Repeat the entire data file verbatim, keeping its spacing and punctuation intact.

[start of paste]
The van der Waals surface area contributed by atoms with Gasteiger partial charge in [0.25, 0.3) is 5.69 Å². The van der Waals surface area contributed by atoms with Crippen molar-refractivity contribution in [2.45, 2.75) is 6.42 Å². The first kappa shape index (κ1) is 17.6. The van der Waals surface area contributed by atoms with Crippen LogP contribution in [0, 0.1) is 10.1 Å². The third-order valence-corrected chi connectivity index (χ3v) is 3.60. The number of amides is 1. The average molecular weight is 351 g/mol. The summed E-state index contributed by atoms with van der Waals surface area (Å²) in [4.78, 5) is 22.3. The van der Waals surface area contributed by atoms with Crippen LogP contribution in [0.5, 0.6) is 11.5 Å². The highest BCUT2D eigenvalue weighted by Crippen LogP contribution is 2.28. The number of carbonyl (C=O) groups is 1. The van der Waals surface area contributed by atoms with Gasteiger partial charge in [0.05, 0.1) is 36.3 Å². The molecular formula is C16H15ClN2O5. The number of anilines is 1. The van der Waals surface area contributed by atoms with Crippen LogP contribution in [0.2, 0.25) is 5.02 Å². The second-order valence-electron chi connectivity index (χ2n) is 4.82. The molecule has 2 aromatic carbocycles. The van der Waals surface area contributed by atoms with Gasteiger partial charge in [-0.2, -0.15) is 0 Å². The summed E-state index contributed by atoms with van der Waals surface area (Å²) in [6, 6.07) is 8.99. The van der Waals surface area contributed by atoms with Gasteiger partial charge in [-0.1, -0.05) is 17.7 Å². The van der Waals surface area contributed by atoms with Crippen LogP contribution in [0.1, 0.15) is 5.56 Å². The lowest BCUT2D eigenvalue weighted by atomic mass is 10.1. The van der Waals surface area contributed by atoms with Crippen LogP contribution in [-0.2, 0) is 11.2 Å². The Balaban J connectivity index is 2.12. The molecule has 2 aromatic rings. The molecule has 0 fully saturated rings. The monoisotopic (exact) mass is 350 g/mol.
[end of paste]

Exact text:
The van der Waals surface area contributed by atoms with Gasteiger partial charge in [0.25, 0.3) is 5.69 Å². The van der Waals surface area contributed by atoms with Crippen molar-refractivity contribution in [2.45, 2.75) is 6.42 Å². The first kappa shape index (κ1) is 17.6. The van der Waals surface area contributed by atoms with Crippen LogP contribution in [0, 0.1) is 10.1 Å². The third-order valence-corrected chi connectivity index (χ3v) is 3.60. The number of amides is 1. The average molecular weight is 351 g/mol. The summed E-state index contributed by atoms with van der Waals surface area (Å²) in [4.78, 5) is 22.3. The van der Waals surface area contributed by atoms with Crippen LogP contribution in [0.5, 0.6) is 11.5 Å². The highest BCUT2D eigenvalue weighted by Crippen LogP contribution is 2.28. The number of carbonyl (C=O) groups is 1. The van der Waals surface area contributed by atoms with Gasteiger partial charge in [0.05, 0.1) is 36.3 Å². The molecular formula is C16H15ClN2O5. The number of anilines is 1. The van der Waals surface area contributed by atoms with Crippen LogP contribution in [0.2, 0.25) is 5.02 Å². The second-order valence-electron chi connectivity index (χ2n) is 4.82. The molecule has 2 aromatic carbocycles. The van der Waals surface area contributed by atoms with Gasteiger partial charge in [-0.2, -0.15) is 0 Å². The summed E-state index contributed by atoms with van der Waals surface area (Å²) in [6, 6.07) is 8.99. The van der Waals surface area contributed by atoms with Gasteiger partial charge in [-0.1, -0.05) is 17.7 Å². The van der Waals surface area contributed by atoms with Crippen LogP contribution in [0.1, 0.15) is 5.56 Å². The lowest BCUT2D eigenvalue weighted by atomic mass is 10.1. The van der Waals surface area contributed by atoms with Crippen LogP contribution in [-0.2, 0) is 11.2 Å². The Balaban J connectivity index is 2.12. The molecule has 2 aromatic rings. The molecule has 0 fully saturated rings. The monoisotopic (exact) mass is 350 g/mol.